Like "Learn Foo in 15 Minutes", or "Foo for Dummies", "Foo Annoyances" is a great title. Almost like "Foo Sucks". "Linux Sucks". It has a ring to it.
Here is my short list:
Hardware vendors that sell more hardware because new hardware never comes with drivers for older Windows, and newer drivers aren't created for old hardware. This creates business incentive to keep hardware interfaces secret, locking Linux out.
Monitiring CERT waiting to hear that X is exploitable and I need to upgrade.
Linux programmers who don't give a moments thought to portability. Linux isn't the only kid on the block, and like the Solaris/HPUX/AIX/etc wars, all of the Unix venders would collective be much stronger if they cooperatored rather than tried to lock people in and segment the market. Stop including stuff from /usr/include/linux/* if you don't really need to! It doesn't make it work better on Linux, it just makes it a pain to port to other things.
Bloatware. Apache is bloatware. KDE is bloatware. BIND is bloatware. Giant executables aren't the Unix way. That make it hard to get under the hood of something and dink with it. Most dinking done on Unix is done without ever touching source code. Users quickly learn the ins and outs of things and get a feel for their inner psyche just because the plumming is exposed. If X had been designed today, it wouldn't have been client/server. X is argueably bloatware. All of the drawing arcs stuff turned out not to be needed in modern use, and are now legacy stuff. The only way to effectively deal with legacy baggage is not to bloat. Mozilla seems to get buggier in each new release, and the features added are things I don't want. Quality and simplicity have been more a definition of Unix than any other single.. things. This is being lost. More code means more bugs, more exploits. After being a novice for a while and playing with every new toy, people tend to settle in to a reasonable compliement. I use amiwm. Lot of people use fluxbox and the like. KDE itself is an annoyance if it is going to suck up RAM and crash.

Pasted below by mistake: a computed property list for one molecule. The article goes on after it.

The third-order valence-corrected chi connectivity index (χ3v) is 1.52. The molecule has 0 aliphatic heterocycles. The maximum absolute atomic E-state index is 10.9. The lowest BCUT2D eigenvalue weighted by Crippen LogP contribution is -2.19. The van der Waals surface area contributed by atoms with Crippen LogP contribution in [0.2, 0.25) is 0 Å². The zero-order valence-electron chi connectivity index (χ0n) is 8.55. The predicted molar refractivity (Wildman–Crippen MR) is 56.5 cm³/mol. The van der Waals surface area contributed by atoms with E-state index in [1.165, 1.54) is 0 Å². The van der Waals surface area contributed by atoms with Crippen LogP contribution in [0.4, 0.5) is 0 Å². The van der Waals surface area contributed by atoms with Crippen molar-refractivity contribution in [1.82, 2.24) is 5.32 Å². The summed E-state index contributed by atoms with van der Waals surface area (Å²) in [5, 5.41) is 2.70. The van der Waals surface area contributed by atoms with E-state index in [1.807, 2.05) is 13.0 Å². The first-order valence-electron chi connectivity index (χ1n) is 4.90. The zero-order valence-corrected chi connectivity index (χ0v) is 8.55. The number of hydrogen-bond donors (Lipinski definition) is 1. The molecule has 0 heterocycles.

People who want you to join mailing lists. Half of the mailing lists I'm begged to join turn out to be dead. The others are off topic, save for a few, which are extremely high traffic. Okey, nothing to do with Linux. I've lost all sense of scope =)
Lack of a standard light weight database. Datacenticism is a revolution. We're seeing database filesystems, logging to database, database this, database that. JET serves MS well. This is up there with cut and paste -- applications should be able to count on a little more of a standard base, otherwise they are free to choice whatever prerequesites they want and a system will wind up with the same idea implemented 40 ways. Poor standard base. Oft cited. Perl has this problem too.
Security. More of an effort is made not to make mistakes, but nothing progressive is done. IBM Japan's excellent bounds checking patches are being adopted by OpenBSD. Logging is useless. A system should do the Tripwire thing by default. Replacing key utilities isn't something an operating system should just ignore. Secure hashes or something should stand in the way.